Therefore, my dear friends, as you have always obeyed—not only in my presence, but now much more in my absence—continue to work out your salvation with fear and trembling, for it is God who works in you to will and to act in order to fulfill his good purpose. (Philippians 2:12-13 NIV)
The Apostle Paul gives us an intriguing and challenging directive in Philippians 2:12. “…as you have always obeyed…continue to work out your salvation with fear and trembling, for it is God who works in you…” It is challenging because it is life-long work, and because obedience can be both difficult and costly. It is intriguing because working out our own salvation can have multiple meanings.
In this post-Christian, you-get-to-decide-what-your-own-truth-is culture, working out my own salvation can seem to mean I get to decide what salvation is to me. I work out my own. What you believe may be fine for you, but what I believe is truth for me. God doesn’t give answers, He only asks questions for you to pursue to work things out on your own. The meaning here would be something akin to working out a Sudoku puzzle or figuring out how to assemble some Ikea furniture without the instructions.
Or working out my own salvation can be an encouragement to go to the spiritual gym and work hard on my obedience. It can come down as a form of trying-to-be-a-good-person theology that essentially makes salvation something we do by our hard work, rather than something Jesus did for us on the Cross and gave us as a gift through our trusting Him. This sense of working out my own salvation can leave me spiritually sweaty and self-satisfied, but far from God.
Another way of looking at working out my own salvation is the sense of personalizing salvation in my own life and walk with Jesus. This is the sense I believe Paul was suggesting. Salvation itself is not something I mold and shape to fit my life. My salvation is Jesus. He took on human flesh to die on a Roman cross as the perfect Sacrifice for the sins of the world, then conquered death so we can have eternal life. This salvation is the same for every human being. We are all sinners, saved by the grace of Jesus Christ. The ground is level at the foot of the Cross. However this salvation must be worked into our lives and will take its unique shape in each of us as we obey the promptings of the Holy Spirit to become all God wants us to be individually and uniquely.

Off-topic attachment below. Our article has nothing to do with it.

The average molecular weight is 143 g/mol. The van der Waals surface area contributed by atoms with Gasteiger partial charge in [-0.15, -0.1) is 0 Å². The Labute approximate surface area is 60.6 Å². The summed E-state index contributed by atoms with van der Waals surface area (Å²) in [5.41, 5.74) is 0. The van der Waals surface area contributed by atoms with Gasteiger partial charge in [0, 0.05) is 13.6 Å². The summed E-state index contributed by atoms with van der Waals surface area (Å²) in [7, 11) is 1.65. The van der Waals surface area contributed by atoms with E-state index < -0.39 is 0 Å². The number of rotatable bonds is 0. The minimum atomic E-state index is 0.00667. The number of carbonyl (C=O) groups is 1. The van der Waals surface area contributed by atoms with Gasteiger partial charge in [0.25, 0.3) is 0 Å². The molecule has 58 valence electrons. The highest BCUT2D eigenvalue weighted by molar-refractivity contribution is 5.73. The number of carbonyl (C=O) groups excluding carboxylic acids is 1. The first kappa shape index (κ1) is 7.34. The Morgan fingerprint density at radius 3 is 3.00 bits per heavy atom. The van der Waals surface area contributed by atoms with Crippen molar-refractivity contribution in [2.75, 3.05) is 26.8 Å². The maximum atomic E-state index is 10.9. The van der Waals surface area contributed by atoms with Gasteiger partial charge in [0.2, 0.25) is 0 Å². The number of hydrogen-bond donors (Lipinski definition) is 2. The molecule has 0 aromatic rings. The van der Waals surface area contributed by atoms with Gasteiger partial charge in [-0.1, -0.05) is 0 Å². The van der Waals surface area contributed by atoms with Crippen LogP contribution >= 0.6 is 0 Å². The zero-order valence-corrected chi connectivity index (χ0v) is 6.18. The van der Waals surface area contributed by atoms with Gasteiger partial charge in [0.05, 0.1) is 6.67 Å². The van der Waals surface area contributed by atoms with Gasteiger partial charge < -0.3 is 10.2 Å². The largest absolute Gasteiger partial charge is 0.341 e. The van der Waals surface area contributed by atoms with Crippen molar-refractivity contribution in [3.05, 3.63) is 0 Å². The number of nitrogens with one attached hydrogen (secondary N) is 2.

God calls some to be pastors and others to be school teachers or mechanics or business owners or custodians. God gifts some to be writers and others to build things and still others to create art or music. God calls some to marriage and others to singleness.
Drinking alcohol is not sinful in and of itself, according to Scripture. Drunkenness is a sin. Working out my own salvation with fear and trembling means asking God what will glorify Him in my life. My dad had a can of beer and some Cheez-its most every night before going to bed. But I never saw him drunk. My grandfather, on the other hand, drank himself to an early death. As a minister of the gospel, I do not believe I am automatically called to tee-totaling avoidance of alcohol, but rather to sobriety. But here’s the thing: in my own individual walk with Jesus, it is clear to me that glorifying Him means, for me, to avoid alcohol altogether. I am not offended when I am at dinner with ministerial colleagues and someone orders a glass of wine. That’s between them and Jesus, as long as they are not getting drunk. But the Holy Spirit has led me to this: obedience and salvation in my life mean avoiding alcohol altogether. It is my personal calling in my walk with Jesus to glorify Him. This is the sense I believe the Holy Spirit meant in moving Paul to encourage us to “work out your own salvation with fear and trembling.”
In working out my own salvation, I am not free to disregard the plain teaching of Scripture. My own salvation does not mean I can be holy on Sunday at church and then lie, cheat and steal through the week in business. But within the general will of God for all Christians to be holy and obedient to God’s moral laws is the specific will of God for me in my faithfulness to Jesus.
Paul is right, of course. It is God who is at work in us to accomplish His will in and through out lives. It is in the context of obedience to Him that we work out the details of our own salvation and what faithfulness to Jesus looks like in our own individual lives. I am glad that God is not a cookie-cutter God, expecting all of us to think and act exactly the same. If following Jesus means dancing ballet for every one of us, I’m in BIG trouble! He is a God of infinite creativity, and He made each of us to uniquely bear His image. We are called to discover and follow the unique shape of our relationship with God within the foundational truths of His revealed Word. And that makes life a real adventure!
In all of it, I believe the most important question to ask God is not “Why me?” or “Will you please give me what I want?” or “Where were you when I was suffering?” I believe the most important question to ask God is “How can I live my life to bring glory to you?” Read Scripture with that question in mind. Pray with that question in mind. Live obediently with that question in mind. And together with Jesus, you will “work out your own salvation with fear and trembling.”